There are two parts (U2 and U3) that together produce the 12-bit microcode address. Only the lowest four bits are in a '161 counter chip and actually count (at each cpu CLK pulse). That means that a stretch of 16 micro-instructions must always end with a jump to another position in the microcode (otherwise the same 16 micro-instructions will be repeated).

The microcode address is connected to the address bus of the Flash ROM chip U1, together with the flag bit this makes 13 address lines. So why are the unused address lines (A9 -A12) not simply connected to logic 0 (GND) ? That is because we also want to be able to program the Flash chip while it is soldered in the CPU. For programming it, we need to present a certain sequence of commands to the chip, as mentioned in the datasheet:

We see that the address must be alternated between 0x5555 and 0x2AAA in order to program bytes or to erase the chip. By connecting A9 - A12 to A5 - A8, as shown above, it is possible to generate these addresses although only 13 address bits are actually used.

At the right side of the Flash chip you see that it delivers the eight microcode bits IR0 - IR7. It also shows the two signals EN and PROG, that are connected to pins of the CPU to enable flash programming (but on the CLOCK pcb, EN is called US_OE, and PROG is called US_WR).

The shown connection of the Flash chip is the way it was connected on the NAC pcb and on the first version of the 1x1" cpu. However, the TSOP version has another pinout than the DIP version, and the cpu pcb had to be redesigned with a correct flash pinout. The flash had to be turned 180 degrees, and it was impossible to connect all traces again. Therefore, the connection of the address bus was changed a little:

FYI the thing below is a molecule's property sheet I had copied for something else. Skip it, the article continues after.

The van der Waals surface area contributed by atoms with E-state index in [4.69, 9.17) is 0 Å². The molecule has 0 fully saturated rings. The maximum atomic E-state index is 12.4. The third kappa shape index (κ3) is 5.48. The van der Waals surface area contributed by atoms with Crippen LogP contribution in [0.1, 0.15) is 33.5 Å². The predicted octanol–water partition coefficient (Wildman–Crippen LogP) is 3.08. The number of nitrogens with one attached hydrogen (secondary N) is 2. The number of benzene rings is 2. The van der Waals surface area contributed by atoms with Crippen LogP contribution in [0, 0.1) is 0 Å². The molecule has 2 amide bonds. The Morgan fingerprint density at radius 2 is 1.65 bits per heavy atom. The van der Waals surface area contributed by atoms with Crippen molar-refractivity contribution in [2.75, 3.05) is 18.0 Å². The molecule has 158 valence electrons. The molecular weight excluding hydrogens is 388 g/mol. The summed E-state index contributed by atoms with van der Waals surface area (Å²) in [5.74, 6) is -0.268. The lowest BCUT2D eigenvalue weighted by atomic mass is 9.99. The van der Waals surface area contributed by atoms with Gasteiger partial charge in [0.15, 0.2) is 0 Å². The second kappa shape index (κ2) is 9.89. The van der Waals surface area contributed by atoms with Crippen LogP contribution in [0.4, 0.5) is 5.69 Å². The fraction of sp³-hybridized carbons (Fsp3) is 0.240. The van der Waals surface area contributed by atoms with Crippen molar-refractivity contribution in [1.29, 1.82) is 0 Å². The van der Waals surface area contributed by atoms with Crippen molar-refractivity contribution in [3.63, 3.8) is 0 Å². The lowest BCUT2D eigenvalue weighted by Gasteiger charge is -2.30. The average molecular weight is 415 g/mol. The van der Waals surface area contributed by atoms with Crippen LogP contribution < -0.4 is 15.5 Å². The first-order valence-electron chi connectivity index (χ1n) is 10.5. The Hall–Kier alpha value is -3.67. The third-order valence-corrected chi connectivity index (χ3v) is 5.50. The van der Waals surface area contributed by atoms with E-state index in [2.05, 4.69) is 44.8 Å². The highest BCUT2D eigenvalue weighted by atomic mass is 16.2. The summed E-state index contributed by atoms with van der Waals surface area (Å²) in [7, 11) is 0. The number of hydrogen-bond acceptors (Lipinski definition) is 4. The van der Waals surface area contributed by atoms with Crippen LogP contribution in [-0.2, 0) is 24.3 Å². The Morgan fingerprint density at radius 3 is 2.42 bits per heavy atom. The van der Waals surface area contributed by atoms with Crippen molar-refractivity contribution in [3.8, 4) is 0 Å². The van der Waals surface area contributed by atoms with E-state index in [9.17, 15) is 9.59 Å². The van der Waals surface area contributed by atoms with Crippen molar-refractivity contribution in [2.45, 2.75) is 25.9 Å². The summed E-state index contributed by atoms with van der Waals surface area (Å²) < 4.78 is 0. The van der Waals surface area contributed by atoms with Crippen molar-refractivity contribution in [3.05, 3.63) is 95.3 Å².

Address connection looks a bit messy but the effect is the same. In the following screenshot you can see how flash pins 13 - 16 are connected to alternate signals :


This decoder determines the data routing for each cycle.

The lower HC139 half will select which device can place it's contents on the databus. There are only two: MR (memory-read) will let the external memory (or input port) place something on the bus (From which address that information comes is decided by the address generation circuit, discussed above). The TR (Temp-read) will let the B register place its contents on the databus. The HW (H-register-write) signal is also on the lower multiplexer but this will load the H register from the lower address bus (described in address generation). The upper multiplexer might have been a better place to connect the HW signal, but that was full.

The upper HC139 will select which device is written:

The decoder gives us the following routing options, based on the values of IR5, IR6 and IR7:


This last part of the schematic show the connections to the outside world. Pins 1 and 40 are not actually connected on the pcb, a little wire is needed (as explained in THIS log). If you have read all previous logs, there will be no surprises here. Not shown on any of these schematic sections is that there are also 4 decoupling capacitors on the pcb.

This is the end of the grand tour through the little CPU !